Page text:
Some CRA Tax Myths that may surprise you:
The CRA uses email to conduct “e-audits.”
The CRA has been made aware of what appears to be an email audit scam currently going on in the United States. Although the CRA is not aware of any confirmed cases of such scams in Canada, we would like to alert Canadians to act prudently should they receive a similar email.
Here’s how a similar scam might work in Canada: A taxpayer would receive an email using “Canada Revenue Agency e-audit” as the subject line, giving the appearance that it was sent by the CRA. The recipient/taxpayer would be instructed to fill out a questionnaire and return it within 48 hours to avoid penalties and interest. The fraudulent questionnaire would require the taxpayer to provide his or her social insurance number, bank account numbers, and other confidential information. Once the scam artist has this confidential information, the taxpayer is a potential victim of fraudulent activities.
The CRA does not notify taxpayers about pending audits by email, nor does it conduct “e-audits.” Taxpayers should never respond to a request for confidential information without first confirming the identity of the requestor and assuring themselves that the requestor is legally permitted to request such information.
The CRA is committed to safeguarding the confidentiality of all taxpayer information. Because the Internet is not a secure medium of communication, the CRA does not use it to communicate with clients unless the taxpayer has first provided permission.
If you receive such an email, please contact your tax services office.
Federal income tax is unconstitutional and you can therefore refuse to pay income tax to the federal government, as confirmed by the Supreme Court of Canada in a decision in 1950.
This myth is based on the faulty argument that the Canadian Constitution gives the power of direct taxation exclusively to the provinces. Section 91 of the Constitution says the federal government can raise money “by any mode or system of taxation.” Section 92 says the provinces can impose “direct taxes within a province” to raise revenue for provincial purposes. As a result, while federal and provincial taxing powers overlap, the federal government can levy both indirect and direct taxes, including income tax.
The courts have confirmed the power of the federal government to levy direct taxes including income tax. No court in Canada has ever agreed with the idea that the federal government cannot levy income taxes. The often-cited 1950 Supreme Court decision concerning the Lord Nelson Hotel in Nova Scotia dealt with the issue of whether the federal government and a provincial government could delegate authority to each other on specific issues of labour and taxation. The Court did not address the issue of imposing direct taxes or their constitutionality.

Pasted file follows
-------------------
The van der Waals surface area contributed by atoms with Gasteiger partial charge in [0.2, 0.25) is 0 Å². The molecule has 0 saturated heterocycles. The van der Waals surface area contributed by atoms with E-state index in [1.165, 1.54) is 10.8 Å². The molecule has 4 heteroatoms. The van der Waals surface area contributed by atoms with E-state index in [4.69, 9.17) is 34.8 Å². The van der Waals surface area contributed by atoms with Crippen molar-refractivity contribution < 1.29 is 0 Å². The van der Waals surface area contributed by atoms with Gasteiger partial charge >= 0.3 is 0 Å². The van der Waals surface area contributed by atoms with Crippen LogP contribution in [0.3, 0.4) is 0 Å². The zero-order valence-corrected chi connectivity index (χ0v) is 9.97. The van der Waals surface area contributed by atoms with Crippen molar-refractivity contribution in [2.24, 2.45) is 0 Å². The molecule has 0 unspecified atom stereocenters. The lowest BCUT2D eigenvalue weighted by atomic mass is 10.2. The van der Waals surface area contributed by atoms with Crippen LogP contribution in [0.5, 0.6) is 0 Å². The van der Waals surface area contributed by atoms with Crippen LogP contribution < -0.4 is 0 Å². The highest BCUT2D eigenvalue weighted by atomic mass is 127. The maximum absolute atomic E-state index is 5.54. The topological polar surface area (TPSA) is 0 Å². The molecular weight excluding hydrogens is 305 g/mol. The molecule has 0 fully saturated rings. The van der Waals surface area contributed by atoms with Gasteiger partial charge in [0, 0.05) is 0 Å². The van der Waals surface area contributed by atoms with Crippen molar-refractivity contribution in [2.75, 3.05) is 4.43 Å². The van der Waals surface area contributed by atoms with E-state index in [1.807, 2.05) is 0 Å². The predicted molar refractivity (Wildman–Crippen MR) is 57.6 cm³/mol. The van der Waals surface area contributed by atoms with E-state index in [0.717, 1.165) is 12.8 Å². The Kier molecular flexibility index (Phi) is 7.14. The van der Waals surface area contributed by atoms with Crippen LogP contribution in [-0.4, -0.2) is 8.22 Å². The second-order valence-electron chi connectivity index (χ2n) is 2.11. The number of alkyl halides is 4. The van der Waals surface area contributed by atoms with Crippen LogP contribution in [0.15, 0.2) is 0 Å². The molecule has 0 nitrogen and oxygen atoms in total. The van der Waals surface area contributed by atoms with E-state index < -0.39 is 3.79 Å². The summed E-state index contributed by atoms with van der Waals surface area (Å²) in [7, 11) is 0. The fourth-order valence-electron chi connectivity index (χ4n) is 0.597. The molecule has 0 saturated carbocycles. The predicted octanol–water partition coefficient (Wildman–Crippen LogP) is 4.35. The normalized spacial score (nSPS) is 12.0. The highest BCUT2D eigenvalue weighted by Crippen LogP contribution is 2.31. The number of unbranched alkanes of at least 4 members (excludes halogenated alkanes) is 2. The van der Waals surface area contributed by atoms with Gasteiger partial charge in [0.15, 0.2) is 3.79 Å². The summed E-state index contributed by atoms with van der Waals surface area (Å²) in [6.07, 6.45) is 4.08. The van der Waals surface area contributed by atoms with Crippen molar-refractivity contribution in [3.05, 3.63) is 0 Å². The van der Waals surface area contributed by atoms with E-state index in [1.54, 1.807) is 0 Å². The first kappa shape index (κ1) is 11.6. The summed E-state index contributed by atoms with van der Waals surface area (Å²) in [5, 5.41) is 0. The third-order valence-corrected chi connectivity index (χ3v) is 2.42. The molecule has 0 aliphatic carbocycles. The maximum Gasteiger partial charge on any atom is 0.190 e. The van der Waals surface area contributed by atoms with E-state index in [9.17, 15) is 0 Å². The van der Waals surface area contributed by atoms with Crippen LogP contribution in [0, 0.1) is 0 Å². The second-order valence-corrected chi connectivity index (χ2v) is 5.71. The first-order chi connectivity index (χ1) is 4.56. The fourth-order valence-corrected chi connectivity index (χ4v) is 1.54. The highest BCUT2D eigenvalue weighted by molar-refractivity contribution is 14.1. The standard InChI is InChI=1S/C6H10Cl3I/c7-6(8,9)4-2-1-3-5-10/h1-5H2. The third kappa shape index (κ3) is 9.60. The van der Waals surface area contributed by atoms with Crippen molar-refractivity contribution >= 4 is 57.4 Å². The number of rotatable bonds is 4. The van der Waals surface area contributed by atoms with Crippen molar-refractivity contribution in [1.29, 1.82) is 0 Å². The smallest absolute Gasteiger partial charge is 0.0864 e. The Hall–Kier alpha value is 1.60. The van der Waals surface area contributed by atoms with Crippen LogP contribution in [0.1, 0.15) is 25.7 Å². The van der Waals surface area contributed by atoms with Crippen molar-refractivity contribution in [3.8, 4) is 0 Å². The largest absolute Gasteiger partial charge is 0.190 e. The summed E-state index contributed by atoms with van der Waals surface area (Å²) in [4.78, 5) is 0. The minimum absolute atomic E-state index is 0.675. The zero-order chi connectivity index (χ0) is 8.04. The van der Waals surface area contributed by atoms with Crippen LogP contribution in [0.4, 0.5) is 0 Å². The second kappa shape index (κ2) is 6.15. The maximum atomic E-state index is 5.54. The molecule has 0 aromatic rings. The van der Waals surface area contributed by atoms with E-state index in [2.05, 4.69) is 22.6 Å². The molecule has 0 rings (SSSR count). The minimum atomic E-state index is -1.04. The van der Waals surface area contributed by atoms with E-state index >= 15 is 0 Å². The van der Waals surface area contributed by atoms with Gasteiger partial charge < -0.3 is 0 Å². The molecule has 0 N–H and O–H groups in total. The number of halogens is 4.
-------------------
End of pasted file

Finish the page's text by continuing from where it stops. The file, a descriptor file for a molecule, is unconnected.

In Canada, if citizens feel a law is unconstitutional, they may ask the courts to declare it so. Until that happens, the law applies.
A number of individuals and groups are actively promoting claims that there are lawful ways to declare oneself exempt from tax. Relying on such “advice” could result in action from late-filing penalties and interest imposed by the CRA to fines and imprisonment imposed by the courts — in addition to having to pay your taxes.
Before paying for such information or participating in such groups, seek advice from a trusted and knowledgeable tax professional or the CRA.
Some individuals claim to be exempt from GST/HST. Some carry a card to “prove” their claim.
GST/HST legislation does not provide tax exemptions for any individuals, and any card claiming such an exemption is a fraud. However, individuals with Indian status under the Indian Act may not be required to pay GST/HST on the purchase of goods and services under certain conditions. (For details, see Publication B-039 GST/HST administrative policy – Application of the GST/HST to Indians.)
Some consumers think that falsely claiming an “exemption” is an effective protest against taxes or a government. In fact, any resulting discount they receive is at the expense of the vendor. Vendors must remit tax on all taxable transactions, even if they have mistakenly failed to collect the GST/HST from an individual falsely claiming an exemption.
You may sometimes be led to believe that you are not paying GST/HST because a vendor may promote a sale by advertising “Pay no GST” or other similar claims. The vendor in these cases discounts the price so that the final, tax-inclusive cost is the same as the advertised, pre-tax price.
Winners of sweepstakes and lotteries in Canada have to pay fees and taxes to the CRA before claiming their prize.
You do not have to pay the CRA any taxes or fees of any kind on lottery and sweepstakes winnings in Canada. Any unsolicited email, letter, or phone call telling you otherwise is a scam. Do not, under any circumstances, send money to someone making such a pitch to you. Instead, immediately contact your local police department or the Royal Canadian Mounted Police.
You should never respond to a request for funds or confidential information without first confirming the identity of the requestor and assuring yourself that the requestor is legally permitted to make such a request.
The CRA is committed to safeguarding the confidentiality of all taxpayer information. Because of certain security concerns, the CRA does not use the Internet to communicate with clients unless you have first provided permission to do so.
Visit the CRA’s Taxpayer Alert pages for more information and tips on how to recognize such scams, or contact your tax services office.